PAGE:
Sunday, March 14, 2010

Trelew, Argentina

Trelew is a city of about 100,000 and I visited there because its airport that gives access to the Peninsula de Valdez, Punta Tombo (the largest pinguinera in the world) and other coastal areas in Patagonia. It started as a railroad town and was colonized by Welsh immigrants in the middle of the XIX century. I stayed day there in wait for a departure flight the next day. There is a university and next to it the Paleontologico Edigio Feruglio (MEF). The latter is quite a surprise and its collections of fossil dinosaurs and their displays among the best I have seen. There is a research room with a glass wall where you can see paleontologists cleaning and restoring their latest findings.

I was there in the middle of February and the first night at about 7 PM, I was walking around the lake next to the bus station. It is man-made and surrounded by a broad walkway and appears to receive water drainage from the city streets.

It was obvious that it was heavy polluted with a peculiar green color and a noxious odor. Nevertheless, it was a bird’s paradise. There were ducks, geese, the ever present gulls, stilts and flamingoes.



All of the sudden I saw a flock of little birds dropping in from the sky, settling on the water and starting to swim around in circles. This was on of those spectacles of nature that are overwhelming to witness. It appears this group of birds was just a scout group for a huge flight of migrating birds. Within minutes another flock started to drop from the sky followed subsequent waves, and suddenly, the whole surface of the lake was covered with these birds. They were Wilson’s Phalaropes…and I had not camera with me.

I had seen a similar occurrence in Texas more than forty years ago, where I visited to wait for the arrival of spring the migration of warblers who crossed the Gulf of Mexico. I was in a coastal area overgrown with bushes and small trees. Suddenly, small birds started to drop from the sky exhausted and perching in whatever branch had space for one more. There were several species of warblers and as in Trelew, arrived in consecutive waves. After a short rest period, they started to look for food. These birds were tired and did not mind the proximity of the bird watchers. Although the phalaropes in Trelew did not look exhausted, they were very busy feeding and ignored my presence.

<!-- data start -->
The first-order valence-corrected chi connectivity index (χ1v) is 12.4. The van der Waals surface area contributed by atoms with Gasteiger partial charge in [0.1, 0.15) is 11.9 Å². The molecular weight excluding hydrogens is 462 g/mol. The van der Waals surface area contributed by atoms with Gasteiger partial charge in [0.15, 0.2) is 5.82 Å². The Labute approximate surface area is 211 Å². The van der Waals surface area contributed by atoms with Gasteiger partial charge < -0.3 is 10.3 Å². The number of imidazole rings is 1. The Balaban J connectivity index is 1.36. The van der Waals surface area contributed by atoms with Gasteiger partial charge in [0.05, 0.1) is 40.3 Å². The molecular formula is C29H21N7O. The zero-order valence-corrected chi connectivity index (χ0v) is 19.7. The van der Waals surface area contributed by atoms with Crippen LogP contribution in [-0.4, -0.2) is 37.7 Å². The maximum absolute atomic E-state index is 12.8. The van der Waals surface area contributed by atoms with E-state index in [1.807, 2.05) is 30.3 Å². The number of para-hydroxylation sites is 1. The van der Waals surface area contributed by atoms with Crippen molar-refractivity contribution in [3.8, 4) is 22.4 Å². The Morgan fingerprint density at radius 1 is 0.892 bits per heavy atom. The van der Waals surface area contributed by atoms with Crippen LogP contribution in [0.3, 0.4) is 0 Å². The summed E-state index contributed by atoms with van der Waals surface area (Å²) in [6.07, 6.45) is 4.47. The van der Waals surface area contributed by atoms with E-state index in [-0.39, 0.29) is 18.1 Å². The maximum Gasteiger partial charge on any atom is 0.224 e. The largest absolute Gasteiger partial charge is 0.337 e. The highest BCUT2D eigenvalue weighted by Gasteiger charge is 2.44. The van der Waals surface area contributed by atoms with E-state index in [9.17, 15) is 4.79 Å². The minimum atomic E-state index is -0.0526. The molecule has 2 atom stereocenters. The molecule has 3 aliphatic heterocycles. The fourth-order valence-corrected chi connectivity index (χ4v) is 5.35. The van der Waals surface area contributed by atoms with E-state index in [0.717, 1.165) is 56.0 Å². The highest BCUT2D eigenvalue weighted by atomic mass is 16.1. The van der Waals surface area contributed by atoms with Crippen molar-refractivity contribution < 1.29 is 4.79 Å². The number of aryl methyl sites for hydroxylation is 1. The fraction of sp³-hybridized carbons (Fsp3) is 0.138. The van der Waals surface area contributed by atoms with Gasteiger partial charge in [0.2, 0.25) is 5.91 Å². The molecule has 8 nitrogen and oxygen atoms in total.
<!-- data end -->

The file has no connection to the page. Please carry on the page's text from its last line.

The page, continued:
I returned early the next morning and they were still there feeding in their funny way. They swim around in circles and this action seems to create vortexes in the water that disturb the bottom causing particles of food and small bugs to surface are rapidly picked by their slender beaks. The whole flock performs this behavior in unison and the feeding frenzy was continuous. These birds were in their winter plumage. By mid-morning they started to depart and by the time they arrive in North America they will sporting their breeding plumage.

6 comments:

無尾熊可愛 said...

thanks................................................

jeannette stgermain said...

the 4th pic of your post is amazing -these birds look like little stealth bombers -incredible!

SAPhotographs (Joan) said...

No how can you go out and not have your camera with you? Don' t you know by now this is NOT the way it is done? :) I am glad they were still there in the morning so you could capture them. Interestng feeding behaviour too.

SAPhotographs (Joan) said...

Oh forgot I had another question .... are the fossils of the animals in that same region? Looks like a wonderful display.

Jose's World said...

Yes, the fossils are home grown.

SAPhotographs (Joan) said...

Thanks Jose. Do you have more pictures of them? It is certainly something I would like to see.